Under current international law, Leaning said, those leaving their homelands for environmental reasons wouldn’t be considered refugees, a legal status reserved for those driven out because of race, religion, nationality, or politics. The label also doesn’t cover the many millions displaced from their homes who don’t cross international borders, but who nonetheless need help.
Economic and organizational pressures stemming from the new arrivals can foster local unrest and even conflict. Warfare confined to a single country is particularly worrisome because it isn’t regulated by international strictures and is more prone to atrocities such as ethnic cleansing, war crimes, and genocide, Leaning said.
“I won’t go into the way in which the world is awash with wars, and awash with weapons, and awash with young people who don’t have a sense of the future. We all know and understand this,” Leaning said. “It’s quite a direct link” to climate change. “It’s not the only link, and it’s not causal link, but there are associations between climate change, migration, entering alien spaces, conflict in those alien spaces, and then armed conflict.
“We’re very much concerned with how you prevent these wars, which is why we’re cycling back to climate change.”
Early warning systems, Leaning said, can give governments and international actors a chance to intervene before a dispute turns hot. Famine early warning systems are most advanced, and others — such as identifying atrocities — are being developed.
Health care, human migration, and climate change are critical international concerns, Jha said. Health care constitutes a significant part of the U.S. economy. Migration has fed reactionary movements that, among other things, just led to election of far-right members to the German parliament for the first time since World War II. In addition, he said, the United States has just witnessed three major storms, each large enough to be historic in its own right, in line with climate predictions that they will become more frequent and intense.
“Climate change is already beginning to have an effect,” Jha said. “By all measures, it’s only going to get worse.”
The panelists discussed care for migrants and the need for action, even amid continued uncertainty about what moves will prove most effective. Elizabeth Donger, a research associate at the FXB Center for Health and Human Rights at the Harvard T. H. Chan School of Public Health, said it’s important to think hard about what happens to refugees when they arrive in their new homes. The practice of sending people to temporary camps is reflective of an expectation that their stay will also be temporary, which experience says is hardly always the case, Donger said.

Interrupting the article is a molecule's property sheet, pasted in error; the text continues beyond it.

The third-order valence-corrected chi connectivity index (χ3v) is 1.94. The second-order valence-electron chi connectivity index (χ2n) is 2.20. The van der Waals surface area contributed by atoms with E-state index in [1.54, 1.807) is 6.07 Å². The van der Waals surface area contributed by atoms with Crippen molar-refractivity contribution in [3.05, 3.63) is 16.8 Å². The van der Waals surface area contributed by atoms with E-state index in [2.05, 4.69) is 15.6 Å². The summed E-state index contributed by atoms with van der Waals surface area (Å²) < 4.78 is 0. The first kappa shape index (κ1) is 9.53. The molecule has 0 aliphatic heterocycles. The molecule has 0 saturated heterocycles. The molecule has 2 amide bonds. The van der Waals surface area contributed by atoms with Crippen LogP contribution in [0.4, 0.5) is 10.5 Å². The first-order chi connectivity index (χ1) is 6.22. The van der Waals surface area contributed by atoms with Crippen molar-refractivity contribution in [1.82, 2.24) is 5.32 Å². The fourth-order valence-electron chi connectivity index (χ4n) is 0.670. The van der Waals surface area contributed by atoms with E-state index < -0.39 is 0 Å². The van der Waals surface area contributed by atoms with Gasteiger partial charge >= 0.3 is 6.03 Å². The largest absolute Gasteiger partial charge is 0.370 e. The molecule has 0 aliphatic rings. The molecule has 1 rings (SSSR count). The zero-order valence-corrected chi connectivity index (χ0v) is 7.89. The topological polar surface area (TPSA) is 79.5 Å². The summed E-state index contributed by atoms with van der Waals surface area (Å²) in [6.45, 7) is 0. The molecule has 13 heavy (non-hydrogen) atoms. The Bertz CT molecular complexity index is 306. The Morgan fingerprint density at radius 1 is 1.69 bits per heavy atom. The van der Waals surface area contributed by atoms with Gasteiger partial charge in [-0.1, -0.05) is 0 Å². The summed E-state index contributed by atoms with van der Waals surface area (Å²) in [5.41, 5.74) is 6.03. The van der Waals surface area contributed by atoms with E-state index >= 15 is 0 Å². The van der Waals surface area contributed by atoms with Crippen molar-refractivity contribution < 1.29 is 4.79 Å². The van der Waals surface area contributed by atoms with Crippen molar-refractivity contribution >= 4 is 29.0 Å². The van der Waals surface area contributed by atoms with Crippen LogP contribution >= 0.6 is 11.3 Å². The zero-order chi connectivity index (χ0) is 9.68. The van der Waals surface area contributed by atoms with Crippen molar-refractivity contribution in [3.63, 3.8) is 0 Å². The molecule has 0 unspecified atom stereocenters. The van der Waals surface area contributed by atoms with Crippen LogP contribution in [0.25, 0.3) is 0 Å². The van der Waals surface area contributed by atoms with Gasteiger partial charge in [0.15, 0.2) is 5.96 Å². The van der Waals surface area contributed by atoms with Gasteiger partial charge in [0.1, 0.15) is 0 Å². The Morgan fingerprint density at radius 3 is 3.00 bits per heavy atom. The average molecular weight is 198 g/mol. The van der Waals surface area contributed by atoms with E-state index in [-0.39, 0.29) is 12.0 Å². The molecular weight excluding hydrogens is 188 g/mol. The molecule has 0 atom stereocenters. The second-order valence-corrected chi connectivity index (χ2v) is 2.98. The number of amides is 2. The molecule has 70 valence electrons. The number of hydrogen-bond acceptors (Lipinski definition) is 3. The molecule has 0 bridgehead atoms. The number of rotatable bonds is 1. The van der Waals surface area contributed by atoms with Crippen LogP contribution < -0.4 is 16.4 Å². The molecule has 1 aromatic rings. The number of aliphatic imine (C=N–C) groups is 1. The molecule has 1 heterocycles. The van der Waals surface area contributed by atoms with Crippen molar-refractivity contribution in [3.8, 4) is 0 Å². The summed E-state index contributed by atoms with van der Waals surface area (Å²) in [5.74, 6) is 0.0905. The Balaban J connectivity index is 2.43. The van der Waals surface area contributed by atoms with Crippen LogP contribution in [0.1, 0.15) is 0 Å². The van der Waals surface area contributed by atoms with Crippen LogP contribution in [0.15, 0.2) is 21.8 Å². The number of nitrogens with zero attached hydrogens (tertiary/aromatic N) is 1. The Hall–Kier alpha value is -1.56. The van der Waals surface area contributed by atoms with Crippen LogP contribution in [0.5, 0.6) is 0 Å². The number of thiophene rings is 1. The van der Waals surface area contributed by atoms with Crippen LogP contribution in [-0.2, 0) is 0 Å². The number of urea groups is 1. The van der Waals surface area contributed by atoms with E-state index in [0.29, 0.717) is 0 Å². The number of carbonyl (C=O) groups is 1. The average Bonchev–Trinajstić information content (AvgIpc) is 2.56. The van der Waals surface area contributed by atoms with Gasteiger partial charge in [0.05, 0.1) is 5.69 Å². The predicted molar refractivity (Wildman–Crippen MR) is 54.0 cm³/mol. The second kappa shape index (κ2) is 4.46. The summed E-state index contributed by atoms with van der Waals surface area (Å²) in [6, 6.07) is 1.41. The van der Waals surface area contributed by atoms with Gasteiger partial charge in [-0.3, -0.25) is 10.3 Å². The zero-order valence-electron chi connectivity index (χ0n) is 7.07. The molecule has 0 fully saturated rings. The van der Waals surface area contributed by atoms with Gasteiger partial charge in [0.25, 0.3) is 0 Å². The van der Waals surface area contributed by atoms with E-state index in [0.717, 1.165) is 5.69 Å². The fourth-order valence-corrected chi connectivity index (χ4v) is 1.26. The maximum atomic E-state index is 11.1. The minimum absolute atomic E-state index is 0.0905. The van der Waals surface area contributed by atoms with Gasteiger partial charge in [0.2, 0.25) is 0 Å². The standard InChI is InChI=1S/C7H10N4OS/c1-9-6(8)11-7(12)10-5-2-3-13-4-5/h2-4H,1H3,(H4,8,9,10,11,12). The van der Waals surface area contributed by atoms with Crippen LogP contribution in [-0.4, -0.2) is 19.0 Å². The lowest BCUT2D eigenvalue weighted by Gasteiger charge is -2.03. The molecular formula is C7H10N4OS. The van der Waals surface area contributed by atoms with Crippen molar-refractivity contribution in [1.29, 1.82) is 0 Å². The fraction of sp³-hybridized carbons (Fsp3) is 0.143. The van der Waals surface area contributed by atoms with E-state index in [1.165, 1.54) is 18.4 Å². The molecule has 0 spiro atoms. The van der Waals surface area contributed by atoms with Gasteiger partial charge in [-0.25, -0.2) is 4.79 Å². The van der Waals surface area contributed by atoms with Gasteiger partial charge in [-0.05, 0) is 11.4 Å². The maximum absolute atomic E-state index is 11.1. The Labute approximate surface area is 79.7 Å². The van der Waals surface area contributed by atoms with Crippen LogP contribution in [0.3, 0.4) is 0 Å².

Statistics show that the typical stay of a refugee is 26 years, which makes it important that host nations don’t just warehouse them and instead provide education, job training, and work permits that allow them to become productive members of society.
Harvard Humanitarian Initiative Director Michael VanRooyen, professor of emergency medicine and of global health and population, and director of the Emergency Department at Brigham and Women’s Hospital, said the impact of climate-related disasters will likely fall most heavily on the world’s poorest nations, which lack the resources of countries like the United States to respond.
“We know there’s a direct link between the impact of disasters and human vulnerability,” VanRooyen said.
Though more study is needed to understand better the climate-related risks to health — whether through famine, war, or storms — VanRooyen warned that uncertainty is not an excuse for inaction. Centuries of experience, after all, have shown where disasters are most likely to hit.
“We work pretty closely with the Philippines, for example, and we know, predictably, the Philippines is going to be hammered by 25 major storms a year, and two or three of them will be epic in nature,” VanRooyen said. “Just because we’re uncertain doesn’t mean we shouldn’t act. Just because we can’t quantify it doesn’t mean it’s not real.”